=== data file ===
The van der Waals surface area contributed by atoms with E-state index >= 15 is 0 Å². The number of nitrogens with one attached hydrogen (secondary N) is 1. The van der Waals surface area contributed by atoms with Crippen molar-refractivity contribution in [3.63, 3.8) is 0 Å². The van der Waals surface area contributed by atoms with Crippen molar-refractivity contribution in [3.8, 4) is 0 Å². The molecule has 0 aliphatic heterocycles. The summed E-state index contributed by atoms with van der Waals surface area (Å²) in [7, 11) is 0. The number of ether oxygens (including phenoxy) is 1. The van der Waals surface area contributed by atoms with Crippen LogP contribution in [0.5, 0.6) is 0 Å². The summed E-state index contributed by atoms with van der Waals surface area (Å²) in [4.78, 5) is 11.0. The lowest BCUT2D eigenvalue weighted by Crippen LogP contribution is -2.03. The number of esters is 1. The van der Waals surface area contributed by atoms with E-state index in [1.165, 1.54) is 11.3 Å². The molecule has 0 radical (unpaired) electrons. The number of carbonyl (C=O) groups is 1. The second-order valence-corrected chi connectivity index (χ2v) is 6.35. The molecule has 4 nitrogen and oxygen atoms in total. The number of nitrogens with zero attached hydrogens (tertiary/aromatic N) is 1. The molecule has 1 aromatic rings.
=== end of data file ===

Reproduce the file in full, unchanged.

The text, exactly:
The van der Waals surface area contributed by atoms with E-state index >= 15 is 0 Å². The number of nitrogens with one attached hydrogen (secondary N) is 1. The van der Waals surface area contributed by atoms with Crippen molar-refractivity contribution in [3.63, 3.8) is 0 Å². The van der Waals surface area contributed by atoms with Crippen molar-refractivity contribution in [3.8, 4) is 0 Å². The molecule has 0 aliphatic heterocycles. The summed E-state index contributed by atoms with van der Waals surface area (Å²) in [7, 11) is 0. The number of ether oxygens (including phenoxy) is 1. The van der Waals surface area contributed by atoms with Crippen LogP contribution in [0.5, 0.6) is 0 Å². The summed E-state index contributed by atoms with van der Waals surface area (Å²) in [4.78, 5) is 11.0. The lowest BCUT2D eigenvalue weighted by Crippen LogP contribution is -2.03. The number of esters is 1. The van der Waals surface area contributed by atoms with E-state index in [1.165, 1.54) is 11.3 Å². The molecule has 0 radical (unpaired) electrons. The number of carbonyl (C=O) groups is 1. The second-order valence-corrected chi connectivity index (χ2v) is 6.35. The molecule has 4 nitrogen and oxygen atoms in total. The number of nitrogens with zero attached hydrogens (tertiary/aromatic N) is 1. The molecule has 1 aromatic rings.